Tuesday, May 2, 2017


One of my Santa Cruz friends departed for Arizona a couple of years ago, but she was back this weekend with tales of living in the Southwestern desert. One of the creatures she sometimes has to contend with that we don't have on the Central Coast is the javelina. Apparently, they are rather awful creatures, although their offspring are quite cute. One of the sad trends of life in general, I'm afraid. They like to get into the garbage cans, and make horrible warring noises while contending with each other. It is not altogether out of the question that they will make themselves at home on the porch. Yikes. (Here's a little mp3 that the Arizona-Sonora Desert Museum put out of how they sound when not fighting. Listen to the end.)

Then, I happened to be reading a novel today, New Dawn by Sudha Balagopal, which also takes place in Arizona. In the part I read, two friends are out on a hike and one hears a strange noise, and wonders, what was that? The other says, likely a coyote or a javalina. Obviously, it was time to do a little research.

I know vaguely that javalinas are a bit like wild boars in nature--or think I know that. But maybe I am visualizing them completely wrong. In any case, two references in under two days is always a sign to me to dig a little further.

"Running Javelina" by Wing-Chi Poon

Hmm. Not as ferocious looking as I'd have thought. No long scary tusks, for one thing. (though the do have small straight ones, which have been adapted for crushing seeds and cutting roots.)The javelina, it turns out, is not a wild pig. It is a peccary. Pigs and peccaries bear a distant relationship, but have several differences. For one thing, all the extant peccaries are native to the Americas, while pigs and wild boars and the like are from Europe, Asia and Africa. Those we have here are all imports. Apparently there were some Old World peccaries, but they are all extinct.

Some other distinctions according to the folks at Animals.mom.me. While pigs have long, hairy tails, peccary tails are small and not visible. Peccary ears are smaller, and pigs ears are large and upright. Other small differences lie in the number of teeth they have and the number of back toes. Peccaries are apparently also distinguished by their scent glands, which this website says lie along their backs and above their tails, though Wikipedia says that they also have some under their eyes. In any case, they use them for marking territory and identifying themselves within a group. It's perhaps no accident, then, that some other names for the peccary are "skunk pig" and "musk hog."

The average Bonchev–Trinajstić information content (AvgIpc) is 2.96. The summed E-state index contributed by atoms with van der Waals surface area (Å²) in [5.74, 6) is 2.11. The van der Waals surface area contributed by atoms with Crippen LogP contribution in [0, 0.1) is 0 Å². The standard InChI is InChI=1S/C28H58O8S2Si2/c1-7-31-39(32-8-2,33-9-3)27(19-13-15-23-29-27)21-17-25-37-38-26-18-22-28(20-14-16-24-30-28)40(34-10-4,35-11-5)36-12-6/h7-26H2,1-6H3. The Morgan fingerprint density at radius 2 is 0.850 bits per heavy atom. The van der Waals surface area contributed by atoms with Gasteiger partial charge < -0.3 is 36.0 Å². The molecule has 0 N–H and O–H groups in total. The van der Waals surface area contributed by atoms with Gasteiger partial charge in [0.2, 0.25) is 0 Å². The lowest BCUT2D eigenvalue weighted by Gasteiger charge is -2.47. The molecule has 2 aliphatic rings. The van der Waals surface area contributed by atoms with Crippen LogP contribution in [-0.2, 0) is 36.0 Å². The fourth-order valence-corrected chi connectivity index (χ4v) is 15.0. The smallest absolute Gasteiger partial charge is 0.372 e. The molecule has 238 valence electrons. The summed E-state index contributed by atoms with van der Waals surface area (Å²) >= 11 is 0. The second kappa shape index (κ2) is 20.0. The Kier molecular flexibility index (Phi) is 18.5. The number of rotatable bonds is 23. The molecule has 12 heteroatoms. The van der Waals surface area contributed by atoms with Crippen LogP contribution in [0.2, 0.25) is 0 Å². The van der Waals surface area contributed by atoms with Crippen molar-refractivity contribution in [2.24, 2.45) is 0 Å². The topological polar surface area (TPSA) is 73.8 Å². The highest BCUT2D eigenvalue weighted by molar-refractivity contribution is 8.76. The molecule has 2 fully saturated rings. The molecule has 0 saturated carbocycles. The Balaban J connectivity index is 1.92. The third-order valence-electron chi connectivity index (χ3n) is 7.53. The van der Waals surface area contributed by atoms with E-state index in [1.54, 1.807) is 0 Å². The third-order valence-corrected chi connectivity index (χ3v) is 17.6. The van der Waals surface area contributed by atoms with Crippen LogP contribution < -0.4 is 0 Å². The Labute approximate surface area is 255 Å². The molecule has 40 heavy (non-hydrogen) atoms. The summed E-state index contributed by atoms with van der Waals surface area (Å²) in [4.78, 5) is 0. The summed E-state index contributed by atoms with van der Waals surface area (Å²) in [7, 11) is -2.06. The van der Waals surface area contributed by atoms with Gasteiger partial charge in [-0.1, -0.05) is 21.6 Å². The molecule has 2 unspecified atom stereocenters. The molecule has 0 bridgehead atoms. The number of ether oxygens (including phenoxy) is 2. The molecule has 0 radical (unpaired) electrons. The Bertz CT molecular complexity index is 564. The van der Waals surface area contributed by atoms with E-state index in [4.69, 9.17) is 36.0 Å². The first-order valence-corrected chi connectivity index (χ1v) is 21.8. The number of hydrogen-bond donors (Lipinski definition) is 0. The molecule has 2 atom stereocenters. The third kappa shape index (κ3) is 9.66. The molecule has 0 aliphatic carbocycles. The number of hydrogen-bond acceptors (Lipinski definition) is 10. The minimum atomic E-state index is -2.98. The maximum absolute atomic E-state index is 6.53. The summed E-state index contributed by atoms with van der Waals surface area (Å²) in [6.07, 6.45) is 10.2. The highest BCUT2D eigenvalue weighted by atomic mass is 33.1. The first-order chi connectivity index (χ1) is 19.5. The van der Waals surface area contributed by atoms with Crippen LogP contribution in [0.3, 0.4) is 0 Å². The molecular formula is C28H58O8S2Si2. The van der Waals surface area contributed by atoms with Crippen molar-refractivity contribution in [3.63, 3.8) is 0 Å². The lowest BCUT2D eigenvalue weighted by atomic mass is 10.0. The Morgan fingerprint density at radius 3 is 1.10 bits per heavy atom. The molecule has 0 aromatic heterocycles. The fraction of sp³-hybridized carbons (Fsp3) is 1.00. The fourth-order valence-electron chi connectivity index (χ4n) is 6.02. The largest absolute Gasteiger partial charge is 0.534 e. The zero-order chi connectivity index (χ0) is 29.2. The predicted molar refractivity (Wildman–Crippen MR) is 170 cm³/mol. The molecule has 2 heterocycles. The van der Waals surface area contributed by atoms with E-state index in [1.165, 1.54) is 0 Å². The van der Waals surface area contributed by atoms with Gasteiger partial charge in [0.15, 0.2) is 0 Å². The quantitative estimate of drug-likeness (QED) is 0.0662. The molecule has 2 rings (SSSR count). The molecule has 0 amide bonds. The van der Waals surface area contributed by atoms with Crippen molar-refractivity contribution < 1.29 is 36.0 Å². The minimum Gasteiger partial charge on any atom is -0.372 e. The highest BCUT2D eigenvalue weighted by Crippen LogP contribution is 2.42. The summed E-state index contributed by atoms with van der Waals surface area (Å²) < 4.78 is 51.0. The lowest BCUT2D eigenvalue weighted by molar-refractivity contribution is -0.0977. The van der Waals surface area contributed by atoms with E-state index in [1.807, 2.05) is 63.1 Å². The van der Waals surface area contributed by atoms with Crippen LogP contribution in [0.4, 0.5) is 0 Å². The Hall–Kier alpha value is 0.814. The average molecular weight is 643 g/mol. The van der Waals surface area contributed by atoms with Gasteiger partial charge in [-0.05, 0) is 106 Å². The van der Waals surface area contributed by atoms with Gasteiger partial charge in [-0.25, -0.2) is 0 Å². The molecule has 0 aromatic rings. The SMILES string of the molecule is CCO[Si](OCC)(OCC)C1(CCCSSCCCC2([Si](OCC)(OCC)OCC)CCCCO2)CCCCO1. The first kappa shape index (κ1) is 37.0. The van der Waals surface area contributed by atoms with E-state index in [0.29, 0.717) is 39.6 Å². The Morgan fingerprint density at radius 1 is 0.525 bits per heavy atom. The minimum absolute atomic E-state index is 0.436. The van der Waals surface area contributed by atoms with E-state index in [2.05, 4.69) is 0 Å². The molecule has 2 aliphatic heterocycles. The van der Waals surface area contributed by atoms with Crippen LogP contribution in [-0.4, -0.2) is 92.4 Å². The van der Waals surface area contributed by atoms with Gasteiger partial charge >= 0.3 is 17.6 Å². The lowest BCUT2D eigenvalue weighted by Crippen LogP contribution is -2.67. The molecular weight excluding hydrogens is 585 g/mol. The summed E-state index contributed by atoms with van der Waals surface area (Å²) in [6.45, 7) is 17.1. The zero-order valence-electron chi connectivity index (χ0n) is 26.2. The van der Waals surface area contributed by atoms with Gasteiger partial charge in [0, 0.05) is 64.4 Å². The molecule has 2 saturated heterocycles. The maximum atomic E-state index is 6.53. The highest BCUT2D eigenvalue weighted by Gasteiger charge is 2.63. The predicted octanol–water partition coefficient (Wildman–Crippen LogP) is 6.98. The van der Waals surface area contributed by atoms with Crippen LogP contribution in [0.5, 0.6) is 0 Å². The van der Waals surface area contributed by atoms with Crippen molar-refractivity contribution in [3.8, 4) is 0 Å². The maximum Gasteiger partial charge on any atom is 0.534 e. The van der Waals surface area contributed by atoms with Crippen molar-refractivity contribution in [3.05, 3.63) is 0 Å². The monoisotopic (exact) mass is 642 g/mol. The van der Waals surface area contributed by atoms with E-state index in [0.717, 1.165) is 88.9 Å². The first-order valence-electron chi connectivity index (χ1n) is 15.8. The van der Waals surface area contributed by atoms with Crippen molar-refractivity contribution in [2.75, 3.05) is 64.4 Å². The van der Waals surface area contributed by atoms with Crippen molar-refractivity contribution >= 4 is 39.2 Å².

"Peccary" comes from the Cariban language, which is a native South American language group. The original word is pakira or paquira, according to Wikipedia. "Javalina", unsurprisingly, is a Spanish word, which is an alteration of jabalina, the feminine form of jabali, or wild boar. Jabali  stems from Arabic jabal meaning mountain. So hinzir (or khinzir) jabal means "mountain swine."

As Language Hat points out, one should not be swayed by folk etymologies such as one that claims they are called javelinas after their short sharp tusks, which would be named for the Spanish word for javelin or spear. It's a bit complicated, though, because Spanish javelins actually ARE called javelinas. And why are they called javelins anyway? Well, maybe we'll get into that next time. Meanwhile, here's a little picture book about javelinas in case you can't get enough of them. The story sounds a tad familiar...almost like a certain pig story you might happen to know.